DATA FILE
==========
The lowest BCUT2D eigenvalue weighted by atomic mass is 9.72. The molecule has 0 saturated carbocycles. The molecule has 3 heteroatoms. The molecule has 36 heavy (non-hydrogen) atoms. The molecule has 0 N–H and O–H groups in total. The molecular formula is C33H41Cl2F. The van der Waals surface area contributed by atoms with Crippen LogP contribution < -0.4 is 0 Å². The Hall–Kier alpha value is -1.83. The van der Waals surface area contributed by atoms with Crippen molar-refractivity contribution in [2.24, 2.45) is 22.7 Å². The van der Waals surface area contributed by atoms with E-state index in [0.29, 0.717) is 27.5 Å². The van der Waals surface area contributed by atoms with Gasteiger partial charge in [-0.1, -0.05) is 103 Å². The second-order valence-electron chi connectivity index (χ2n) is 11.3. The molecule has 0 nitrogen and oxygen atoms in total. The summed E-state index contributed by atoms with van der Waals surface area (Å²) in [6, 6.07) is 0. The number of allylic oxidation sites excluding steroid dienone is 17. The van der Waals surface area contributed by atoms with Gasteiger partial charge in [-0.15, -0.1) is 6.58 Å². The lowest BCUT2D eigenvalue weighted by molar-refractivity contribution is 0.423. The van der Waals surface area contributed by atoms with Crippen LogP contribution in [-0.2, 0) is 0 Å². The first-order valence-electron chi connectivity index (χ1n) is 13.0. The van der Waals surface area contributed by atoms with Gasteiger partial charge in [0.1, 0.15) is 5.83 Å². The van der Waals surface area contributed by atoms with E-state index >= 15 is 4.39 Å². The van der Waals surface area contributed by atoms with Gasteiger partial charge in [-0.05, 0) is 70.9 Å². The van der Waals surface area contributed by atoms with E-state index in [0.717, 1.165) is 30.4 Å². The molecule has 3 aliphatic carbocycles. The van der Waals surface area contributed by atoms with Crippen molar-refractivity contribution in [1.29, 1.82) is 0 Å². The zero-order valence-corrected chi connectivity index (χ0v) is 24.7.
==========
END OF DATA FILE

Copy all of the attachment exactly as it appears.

The lowest BCUT2D eigenvalue weighted by atomic mass is 9.72. The molecule has 0 saturated carbocycles. The molecule has 3 heteroatoms. The molecule has 36 heavy (non-hydrogen) atoms. The molecule has 0 N–H and O–H groups in total. The molecular formula is C33H41Cl2F. The van der Waals surface area contributed by atoms with Crippen LogP contribution < -0.4 is 0 Å². The Hall–Kier alpha value is -1.83. The van der Waals surface area contributed by atoms with Crippen molar-refractivity contribution in [2.24, 2.45) is 22.7 Å². The van der Waals surface area contributed by atoms with E-state index in [0.29, 0.717) is 27.5 Å². The van der Waals surface area contributed by atoms with Gasteiger partial charge in [-0.1, -0.05) is 103 Å². The second-order valence-electron chi connectivity index (χ2n) is 11.3. The molecule has 0 nitrogen and oxygen atoms in total. The summed E-state index contributed by atoms with van der Waals surface area (Å²) in [6, 6.07) is 0. The number of allylic oxidation sites excluding steroid dienone is 17. The van der Waals surface area contributed by atoms with Gasteiger partial charge in [-0.15, -0.1) is 6.58 Å². The lowest BCUT2D eigenvalue weighted by molar-refractivity contribution is 0.423. The van der Waals surface area contributed by atoms with Crippen LogP contribution in [-0.2, 0) is 0 Å². The first-order valence-electron chi connectivity index (χ1n) is 13.0. The van der Waals surface area contributed by atoms with Gasteiger partial charge in [0.1, 0.15) is 5.83 Å². The van der Waals surface area contributed by atoms with E-state index >= 15 is 4.39 Å². The van der Waals surface area contributed by atoms with Gasteiger partial charge in [-0.05, 0) is 70.9 Å². The van der Waals surface area contributed by atoms with E-state index in [0.717, 1.165) is 30.4 Å². The molecule has 3 aliphatic carbocycles. The van der Waals surface area contributed by atoms with Crippen molar-refractivity contribution in [1.29, 1.82) is 0 Å². The zero-order valence-corrected chi connectivity index (χ0v) is 24.7.